Bellingham Mayor Seth Fleetwood has released a proposed 2021-2022 biennial budget, a “responsible and responsive” budget that reduces overall spending, supports several key initiatives, and acknowledges the need to be flexible in the year ahead to adjust to changing financial circumstances.
The Bellingham City Council will hold a series of budget work sessions beginning Monday, October 5, and continuing each Monday through mid-November. All meetings will be held via the City’s online meeting platform, due to COVID-19 restrictions, and will be available to the public.
“I am pleased to present a budget that is responsible and responsive,” Mayor Fleetwood said. “It retains a high level of service, our experienced and talented workforce, and our commitment to maintaining the City’s capital infrastructure, while taking meaningful, tangible steps toward increasing support for community members in crisis and pressing forward on our actions against climate change.”
Mayor Fleetwood said while shutdowns and other impacts from COVID-19 have greatly reduced the City’s revenues, healthy financial reserves at the onset of the pandemic have allowed the City to avoid major service disruptions and keep City employees working.
He said his proposed budget continues this approach, using reserves and some cost-cutting, but no major reduction in services. He proposes to implement employee furloughs and freeze 17 vacant positions for 2021 to help reduce expenditures.
“Our workforce is the City’s strongest and most important asset,” Mayor Fleetwood said. “They are the people who deliver a broad array of essential public services that comprise the great majority of our City budget. I have prioritized keeping our staff intact. This limits our ability to invest in some new priorities in the near term but ensures that we will be in the strongest possible position when the COVID-19 crisis has passed.”
“Our financial situation is fluid and we must be equally nimble in our approach to budgeting,” he said. “If financial conditions deteriorate, we will be compelled to make significant changes in the mid-biennium adjustment. Likewise, if conditions dramatically improve, we will have opportunities to reprioritize.”
Mayor Fleetwood highlighted several proposals contained within his budget:
Increasing support for behavioral health response
- Increasing the number of Behavioral Health Officers from one to four by shifting existing Police Officer positions.
- Doubling investment in the GRACE program by eliminating a vacant Police Officer position.
- Developing a proposal, as directed by Council, to create an unarmed 911 co-responder program.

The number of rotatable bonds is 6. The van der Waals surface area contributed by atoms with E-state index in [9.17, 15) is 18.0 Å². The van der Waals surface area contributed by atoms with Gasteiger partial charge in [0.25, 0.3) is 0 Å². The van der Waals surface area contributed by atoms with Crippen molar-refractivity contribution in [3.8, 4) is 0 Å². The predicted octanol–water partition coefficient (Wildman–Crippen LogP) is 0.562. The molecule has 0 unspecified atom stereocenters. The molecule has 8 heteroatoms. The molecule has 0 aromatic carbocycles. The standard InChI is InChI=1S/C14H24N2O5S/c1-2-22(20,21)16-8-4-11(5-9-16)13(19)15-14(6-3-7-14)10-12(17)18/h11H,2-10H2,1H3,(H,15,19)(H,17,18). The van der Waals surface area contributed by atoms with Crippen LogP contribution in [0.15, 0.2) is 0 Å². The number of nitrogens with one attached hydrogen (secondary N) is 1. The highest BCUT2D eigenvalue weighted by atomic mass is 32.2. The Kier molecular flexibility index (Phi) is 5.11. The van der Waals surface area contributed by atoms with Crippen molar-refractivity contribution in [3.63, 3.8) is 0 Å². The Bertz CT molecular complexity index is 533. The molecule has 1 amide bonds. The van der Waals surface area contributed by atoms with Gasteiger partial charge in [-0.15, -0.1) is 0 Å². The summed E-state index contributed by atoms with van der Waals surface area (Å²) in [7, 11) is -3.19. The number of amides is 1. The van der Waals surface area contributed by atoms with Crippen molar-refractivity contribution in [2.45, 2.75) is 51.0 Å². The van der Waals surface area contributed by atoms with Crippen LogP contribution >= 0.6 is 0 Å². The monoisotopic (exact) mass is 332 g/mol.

Addressing social justice issues
- Continuing multi-million-dollar investments in housing, mental health services, domestic violence services, and other social and human services.
- Collaborating with community leaders in task force work, identifying and prioritizing steps to address systemic racism, examining practices and policies in criminal justice, and reviewing police civilian oversight models.
Increasing action on climate change
- Providing additional funding to implement Climate Action Plan recommendations.
Expanding and improving trails, parks, and open spaces
- Building the next phase of Cordata Community Park, designing the proposed Bakerview park, and making major repairs to the Civic Complex and the Bloedel-Donovan Community Building. These and other projects are greatly assisted by the support our community has provided over the years through the Greenways Levy.
Continuing investment in City infrastructure
- Continuing key investments in water, sewer and transportation infrastructure.
- Building a Parks and Public Works operations facility on Pacific Street to consolidate operations in one location.
“As a steward of the City, I have prioritized the long-term health of the City and positioned Bellingham to emerge from the COVID-19 crisis with its financial stability intact and ready for the challenges of the future,” Mayor Fleetwood said. “I remain dedicated to continuing our work together to make Bellingham a hopeful and inspired model of a forward-thinking, inclusive, and sustainable city.”
The Mayor’s proposed budget anticipates a 7% reduction in revenues ($6 million) in the General Fund when compared to 2019, due to the impacts of COVID-19 restrictions. The budget proposes $664 million in expenditures for the biennium. Of that amount, $172 million (26%) is General Fund, the remaining $492 million (74%) is restricted funds.
Budget work session schedule
The following meetings are tentative until each is announced on the City Council meetings portal.
- October 5, 2 – 5 p.m.: Budget overview; Police presentation
- October 12, 10 a.m. – Noon: Fire, Municipal Court presentations
- October 19, 1- 4 p.m.: Parks, Library, Museum, Planning presentations
- October 26, 10 a.m. – Noon: Human Resources, Finance, Information Technology, Legal presentations
- November 2, 1 – 4 p.m.: Public Works presentation
- November 9, 10 a.m. – Noon: Mayor, City Council presentations
- November 16, 1 – 4 p.m.: Follow up as needed